I face challanges in the hospital almost on a daily basis, challanges that I might not had to face in my home coutry. Communication barriers and way of interpretting situations with both staff and patients have made me frustrated a number of times. But the solution to that lies in good patiense and your dedication to get to know the local language. And despite my "Broken Kannada" I've had a lot of wondeful conversations with patients.
These interactions have made me realize that words are not always needed to express oneself or to be able to understand another person and the situation they are in. Being able to see and feel people is an invaluable attainment that is only gained through interaction with people and that is going to help you through out your nursing profession.
Also, operating in a country different from ones home country, and especially a developing country, also means that the syllabus needs to considere the health status in that particular region in order to prepare the nurse for the society he/she is going to work in. Many disease conditions found in India though could not be found in Sweden. Hence, to have met a person with Leprosy or a person with Post Polio Syndrome, and the value in that clinical experience is, once again, invaluable since I know that I would not have gained that experience if I did my studies back home.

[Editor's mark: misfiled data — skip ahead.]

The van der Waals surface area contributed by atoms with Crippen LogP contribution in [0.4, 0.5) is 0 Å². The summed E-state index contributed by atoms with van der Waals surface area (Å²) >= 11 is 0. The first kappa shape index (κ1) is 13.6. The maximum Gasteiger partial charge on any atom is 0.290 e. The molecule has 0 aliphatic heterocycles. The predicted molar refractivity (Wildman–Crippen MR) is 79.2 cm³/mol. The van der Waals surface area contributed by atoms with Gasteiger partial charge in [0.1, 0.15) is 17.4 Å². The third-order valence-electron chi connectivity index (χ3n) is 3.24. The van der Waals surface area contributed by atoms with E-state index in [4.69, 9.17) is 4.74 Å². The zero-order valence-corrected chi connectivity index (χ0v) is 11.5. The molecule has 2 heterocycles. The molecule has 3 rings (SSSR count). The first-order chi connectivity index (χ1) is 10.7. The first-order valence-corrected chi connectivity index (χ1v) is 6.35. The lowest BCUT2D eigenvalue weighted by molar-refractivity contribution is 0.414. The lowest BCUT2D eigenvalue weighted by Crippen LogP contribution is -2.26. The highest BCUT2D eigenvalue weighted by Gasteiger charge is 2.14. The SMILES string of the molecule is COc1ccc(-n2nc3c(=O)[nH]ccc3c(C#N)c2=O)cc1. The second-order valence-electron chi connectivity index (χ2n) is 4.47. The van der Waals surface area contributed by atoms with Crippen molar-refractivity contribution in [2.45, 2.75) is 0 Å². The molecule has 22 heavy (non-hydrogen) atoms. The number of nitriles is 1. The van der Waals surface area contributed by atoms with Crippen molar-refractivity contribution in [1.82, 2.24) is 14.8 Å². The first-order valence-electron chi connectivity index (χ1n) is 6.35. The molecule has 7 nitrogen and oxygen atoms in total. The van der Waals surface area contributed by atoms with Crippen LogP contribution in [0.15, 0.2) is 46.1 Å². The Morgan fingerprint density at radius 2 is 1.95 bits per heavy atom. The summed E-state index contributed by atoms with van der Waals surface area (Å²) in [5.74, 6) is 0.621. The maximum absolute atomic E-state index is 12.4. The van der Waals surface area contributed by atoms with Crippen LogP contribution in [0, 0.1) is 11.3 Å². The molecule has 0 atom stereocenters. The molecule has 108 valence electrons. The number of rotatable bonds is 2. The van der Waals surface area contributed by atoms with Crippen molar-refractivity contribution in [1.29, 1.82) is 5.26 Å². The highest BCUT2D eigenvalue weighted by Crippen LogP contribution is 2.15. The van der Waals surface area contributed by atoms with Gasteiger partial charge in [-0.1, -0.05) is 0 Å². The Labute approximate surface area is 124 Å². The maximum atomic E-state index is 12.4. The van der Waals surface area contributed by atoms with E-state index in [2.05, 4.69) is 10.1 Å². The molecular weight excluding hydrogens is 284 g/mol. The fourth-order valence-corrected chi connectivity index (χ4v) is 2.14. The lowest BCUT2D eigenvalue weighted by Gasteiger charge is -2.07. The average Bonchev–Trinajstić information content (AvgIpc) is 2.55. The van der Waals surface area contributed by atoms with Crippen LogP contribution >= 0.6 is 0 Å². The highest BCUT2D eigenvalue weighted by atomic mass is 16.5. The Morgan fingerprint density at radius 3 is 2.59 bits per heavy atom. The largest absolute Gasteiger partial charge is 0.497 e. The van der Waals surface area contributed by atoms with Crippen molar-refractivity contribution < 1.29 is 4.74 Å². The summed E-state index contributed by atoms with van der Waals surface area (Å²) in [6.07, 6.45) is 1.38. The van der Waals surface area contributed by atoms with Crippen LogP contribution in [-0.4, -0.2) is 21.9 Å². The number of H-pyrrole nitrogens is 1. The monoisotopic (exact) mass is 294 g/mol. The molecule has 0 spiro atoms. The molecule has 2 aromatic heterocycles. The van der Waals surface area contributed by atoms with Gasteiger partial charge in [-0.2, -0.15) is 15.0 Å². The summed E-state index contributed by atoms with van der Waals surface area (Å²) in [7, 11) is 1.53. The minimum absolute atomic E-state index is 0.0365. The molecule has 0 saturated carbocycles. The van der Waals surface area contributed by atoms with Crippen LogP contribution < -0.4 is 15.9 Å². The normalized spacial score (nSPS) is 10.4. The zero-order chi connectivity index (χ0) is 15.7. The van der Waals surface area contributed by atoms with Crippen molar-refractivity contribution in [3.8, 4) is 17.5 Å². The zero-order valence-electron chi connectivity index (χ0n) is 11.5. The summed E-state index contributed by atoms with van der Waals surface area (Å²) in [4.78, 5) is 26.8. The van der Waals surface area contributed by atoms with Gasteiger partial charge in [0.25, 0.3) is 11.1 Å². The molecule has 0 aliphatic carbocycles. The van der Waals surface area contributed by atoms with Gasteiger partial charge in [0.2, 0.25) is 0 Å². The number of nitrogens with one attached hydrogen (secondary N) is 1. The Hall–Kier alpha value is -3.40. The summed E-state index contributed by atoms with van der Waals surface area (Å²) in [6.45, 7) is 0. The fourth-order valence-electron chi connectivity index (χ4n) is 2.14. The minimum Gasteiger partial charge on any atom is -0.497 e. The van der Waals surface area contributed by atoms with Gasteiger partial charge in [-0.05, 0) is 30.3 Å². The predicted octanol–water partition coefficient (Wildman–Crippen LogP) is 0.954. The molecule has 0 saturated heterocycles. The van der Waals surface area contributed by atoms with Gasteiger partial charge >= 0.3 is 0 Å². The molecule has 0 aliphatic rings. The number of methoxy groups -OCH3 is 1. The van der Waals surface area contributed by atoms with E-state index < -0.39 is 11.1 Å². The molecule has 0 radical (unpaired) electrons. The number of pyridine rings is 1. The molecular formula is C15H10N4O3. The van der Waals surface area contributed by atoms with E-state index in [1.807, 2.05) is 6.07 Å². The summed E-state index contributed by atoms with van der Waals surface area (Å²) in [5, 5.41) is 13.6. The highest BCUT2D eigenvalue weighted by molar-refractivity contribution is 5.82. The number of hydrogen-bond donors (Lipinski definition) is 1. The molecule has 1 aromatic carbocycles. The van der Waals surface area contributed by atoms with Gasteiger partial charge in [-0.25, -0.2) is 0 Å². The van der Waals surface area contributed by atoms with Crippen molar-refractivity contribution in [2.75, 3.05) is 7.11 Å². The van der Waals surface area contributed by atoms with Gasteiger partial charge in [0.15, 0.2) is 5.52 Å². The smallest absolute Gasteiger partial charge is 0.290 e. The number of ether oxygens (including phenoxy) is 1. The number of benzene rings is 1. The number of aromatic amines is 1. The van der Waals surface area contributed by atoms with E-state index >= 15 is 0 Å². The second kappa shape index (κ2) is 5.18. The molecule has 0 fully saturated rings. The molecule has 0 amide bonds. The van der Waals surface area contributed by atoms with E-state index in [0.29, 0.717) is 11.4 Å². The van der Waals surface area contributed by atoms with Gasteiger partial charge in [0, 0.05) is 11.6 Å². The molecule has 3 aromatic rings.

The hospital setting as well as division of work of the nurses in India differ in many ways compared to Sweden. It does hit me from time to time that I one day will go back to my home country to work as a nurse. And I have no idea how I will be able to manage the big contrast that I am going to face.
My dream is to work as a nurse for the United Nations. And as a friend told me once: if you can manage four years in India and in an Indian hospital, you can manage anywhere in the world.
2nd year BSc. Nursing Madeleine
A wise man once said that it is not the destination but the journey that matters most in life. Well, am right now at the Copenhagen Airport waiting for the flight that is going to take me back to India so I can start my THIRD YEAR in B.Sc Nursing course...
LET'S DO THIS!!
Manipal - here I come, again;)